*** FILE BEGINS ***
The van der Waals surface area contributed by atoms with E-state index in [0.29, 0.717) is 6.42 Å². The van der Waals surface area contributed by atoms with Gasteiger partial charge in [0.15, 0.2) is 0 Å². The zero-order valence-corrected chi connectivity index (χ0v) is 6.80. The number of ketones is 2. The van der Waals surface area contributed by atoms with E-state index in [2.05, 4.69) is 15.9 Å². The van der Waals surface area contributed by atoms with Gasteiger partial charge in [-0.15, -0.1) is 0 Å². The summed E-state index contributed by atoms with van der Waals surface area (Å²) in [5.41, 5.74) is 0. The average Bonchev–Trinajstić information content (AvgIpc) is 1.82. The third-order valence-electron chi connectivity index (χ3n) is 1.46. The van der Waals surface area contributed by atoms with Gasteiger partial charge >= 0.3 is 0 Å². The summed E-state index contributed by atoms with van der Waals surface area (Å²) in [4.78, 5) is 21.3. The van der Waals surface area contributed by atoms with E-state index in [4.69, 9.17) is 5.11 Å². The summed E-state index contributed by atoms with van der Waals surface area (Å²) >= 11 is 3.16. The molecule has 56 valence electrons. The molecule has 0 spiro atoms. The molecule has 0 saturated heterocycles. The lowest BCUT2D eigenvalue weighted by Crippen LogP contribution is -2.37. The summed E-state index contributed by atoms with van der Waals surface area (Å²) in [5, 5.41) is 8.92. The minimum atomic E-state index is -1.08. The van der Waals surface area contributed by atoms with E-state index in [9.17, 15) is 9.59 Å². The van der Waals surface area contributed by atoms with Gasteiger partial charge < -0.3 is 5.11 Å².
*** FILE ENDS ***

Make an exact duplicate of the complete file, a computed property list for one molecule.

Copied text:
The van der Waals surface area contributed by atoms with E-state index in [0.29, 0.717) is 6.42 Å². The van der Waals surface area contributed by atoms with Gasteiger partial charge in [0.15, 0.2) is 0 Å². The zero-order valence-corrected chi connectivity index (χ0v) is 6.80. The number of ketones is 2. The van der Waals surface area contributed by atoms with E-state index in [2.05, 4.69) is 15.9 Å². The van der Waals surface area contributed by atoms with Gasteiger partial charge in [-0.15, -0.1) is 0 Å². The summed E-state index contributed by atoms with van der Waals surface area (Å²) in [5.41, 5.74) is 0. The average Bonchev–Trinajstić information content (AvgIpc) is 1.82. The third-order valence-electron chi connectivity index (χ3n) is 1.46. The van der Waals surface area contributed by atoms with Gasteiger partial charge >= 0.3 is 0 Å². The summed E-state index contributed by atoms with van der Waals surface area (Å²) in [4.78, 5) is 21.3. The van der Waals surface area contributed by atoms with E-state index in [4.69, 9.17) is 5.11 Å². The summed E-state index contributed by atoms with van der Waals surface area (Å²) >= 11 is 3.16. The molecule has 56 valence electrons. The molecule has 0 spiro atoms. The molecule has 0 saturated heterocycles. The lowest BCUT2D eigenvalue weighted by Crippen LogP contribution is -2.37. The summed E-state index contributed by atoms with van der Waals surface area (Å²) in [5, 5.41) is 8.92. The minimum atomic E-state index is -1.08. The van der Waals surface area contributed by atoms with E-state index in [9.17, 15) is 9.59 Å². The van der Waals surface area contributed by atoms with Gasteiger partial charge < -0.3 is 5.11 Å².